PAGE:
A new “Energy [R]evolution” report details how the U.S. can transition to nearly 100% renewable energy by 2050. At the same time, another report predicts major growth in the green energy market, with solar PV being the fastest-growing segment.
Does 100% renewable energy seem like a pipe dream? Maybe not. From the Renewables 100 Policy Institute to Stanford professor Marc Jacobson on the David Letterman show, more scientists and organizations are going on record saying that this goal is 100% achievable.
Now a new report from Greenpeace and the Global Wind Energy Council, Energy [R]evolution — A Sustainable USA Energy Outlook, has found that the United States can quickly transition to nearly 100% renewable energy and phase out coal and nuclear power.
The report provides a blueprint for transforming our electricity, transportation, and heating systems to dramatically reduce carbon pollution. It demonstrates to policymakers and investors that rapid changes in the way we produce, distribute, and consume energy are not only possible but also cost-effective.
“Growing concerns about climate change and air pollution, along with quickly falling costs of renewable energy, are already upending the utility industry’s business model and threatening to turn fossil fuel reserves into stranded assets. The Energy [R]evolution report demonstrates that the rapid changes in the energy sector could expand dramatically, with major implications for many industries,” said Sven Teske, a renewable energy expert with Greenpeace International, in a statement.
The Energy [R]evolution details how by 2050, renewable energy sources could provide around 97% of electricity produced in the USA and 94% of our total heating and cooling demand, accounting for around 92% of our final energy demand.
Far from requiring great sacrifices, this shift to renewables would be an economic boon. According to the report, it could lead to about 1.5 million energy-related jobs in 2030. That’s 35% more than projected under the “business as usual” scenario outlined by the Energy Information Agency 2013 Annual Outlook.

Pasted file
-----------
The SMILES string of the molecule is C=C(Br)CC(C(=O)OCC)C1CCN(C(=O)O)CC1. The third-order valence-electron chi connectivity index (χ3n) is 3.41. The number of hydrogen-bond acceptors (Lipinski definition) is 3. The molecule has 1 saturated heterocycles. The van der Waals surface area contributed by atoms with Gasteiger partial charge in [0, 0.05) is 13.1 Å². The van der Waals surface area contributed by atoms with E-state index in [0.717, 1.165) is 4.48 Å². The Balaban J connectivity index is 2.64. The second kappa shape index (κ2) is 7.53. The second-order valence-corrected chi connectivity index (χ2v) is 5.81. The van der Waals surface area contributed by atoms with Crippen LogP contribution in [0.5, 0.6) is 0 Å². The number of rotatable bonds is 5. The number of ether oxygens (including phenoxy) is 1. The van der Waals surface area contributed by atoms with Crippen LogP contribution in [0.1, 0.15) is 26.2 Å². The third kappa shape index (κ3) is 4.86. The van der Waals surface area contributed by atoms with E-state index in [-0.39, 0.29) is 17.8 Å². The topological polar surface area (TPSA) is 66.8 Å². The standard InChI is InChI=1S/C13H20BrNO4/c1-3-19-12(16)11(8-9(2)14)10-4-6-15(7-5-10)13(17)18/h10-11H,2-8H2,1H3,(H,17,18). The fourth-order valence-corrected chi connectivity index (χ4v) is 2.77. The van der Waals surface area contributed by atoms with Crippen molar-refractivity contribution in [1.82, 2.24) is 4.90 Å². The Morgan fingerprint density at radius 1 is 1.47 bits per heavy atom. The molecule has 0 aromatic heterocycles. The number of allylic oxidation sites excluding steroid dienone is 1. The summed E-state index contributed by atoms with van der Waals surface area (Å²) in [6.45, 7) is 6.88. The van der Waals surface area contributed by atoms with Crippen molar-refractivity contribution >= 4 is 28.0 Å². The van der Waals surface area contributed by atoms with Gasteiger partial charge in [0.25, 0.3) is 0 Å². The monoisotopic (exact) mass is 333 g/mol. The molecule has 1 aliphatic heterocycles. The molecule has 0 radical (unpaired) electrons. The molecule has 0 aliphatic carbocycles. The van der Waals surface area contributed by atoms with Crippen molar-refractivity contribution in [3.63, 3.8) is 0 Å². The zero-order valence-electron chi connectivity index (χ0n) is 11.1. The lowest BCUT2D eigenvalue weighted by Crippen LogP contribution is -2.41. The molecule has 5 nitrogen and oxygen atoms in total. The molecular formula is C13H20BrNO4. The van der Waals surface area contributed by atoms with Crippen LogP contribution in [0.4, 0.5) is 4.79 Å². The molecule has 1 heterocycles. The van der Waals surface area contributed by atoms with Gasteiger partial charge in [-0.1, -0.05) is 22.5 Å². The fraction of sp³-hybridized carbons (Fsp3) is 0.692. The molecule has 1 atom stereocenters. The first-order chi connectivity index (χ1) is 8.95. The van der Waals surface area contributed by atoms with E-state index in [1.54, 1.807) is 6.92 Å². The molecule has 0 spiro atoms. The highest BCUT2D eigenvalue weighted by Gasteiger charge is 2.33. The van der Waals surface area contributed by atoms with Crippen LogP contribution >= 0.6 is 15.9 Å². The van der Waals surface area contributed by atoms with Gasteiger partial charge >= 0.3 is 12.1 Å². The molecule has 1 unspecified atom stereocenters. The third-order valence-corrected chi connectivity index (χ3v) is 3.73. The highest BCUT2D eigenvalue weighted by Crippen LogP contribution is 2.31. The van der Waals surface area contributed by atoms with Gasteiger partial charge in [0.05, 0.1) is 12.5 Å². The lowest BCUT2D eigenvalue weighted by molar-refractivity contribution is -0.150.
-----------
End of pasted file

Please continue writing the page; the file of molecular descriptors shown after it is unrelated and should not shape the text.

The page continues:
Using more renewables would also bring cost savings. Phasing out coal and oil, according to the scenario proposed in the report, would result in fuel cost savings of $6.1 trillion, or $153 billion per year. Overall costs would be about 50% lower than costs in the government outlook. The United States would reduce carbon pollution 39% by 2025 and 60% by 2030, below 2005 levels.
“The most recent National Climate Assessment makes it very clear that we need national policies to expedite a clean energy economy. Fortunately, the energy market is phasing out coal and phasing in renewable energy at a rapid pace, but this must be quickened to avoid climate consequences much worse than the wildfires, droughts, and superstorms the country is already experiencing,” said Kyle Ash, Senior Legislative Representative for Greenpeace USA, “We need policymakers to stop enabling fossil fuel companies, and to make these climate polluters responsible for the damage they are doing.”
This report comes at the same time as a new one from Transparency Market Research that predicts major growth in the green energy market. According to that report, “Green Energy (Solar PV, Wind energy, Hydroelectric power, Bio-fuels, Geothermal energy) Market – Global Industry Analysis, Market Size, Share, Growth, Trends and Forecast, 2013 – 2019,” the global green energy market is projected to reach $831.99 billion by 2019.
This growth is estimated to come at a CAGR of 8.3% from 2013 to 2019. Factors driving the growth in demand for green energy include renewable portfolio standards and regulations, environmental concerns, rising energy demand, fuel shortage/replacement, coal plant retirements, and the need for a natural gas hedge. In addition, the rise in public awareness of the benefits of green energy is also aiding the growth of this market.
Among all green energy types, the report estimates solar PV to be the fastest-growing segment with a CAGR of 14.6% during the period 2013 to 2019. This growth is mainly spurred by price decreases, which have increased consumer interest in solar energy.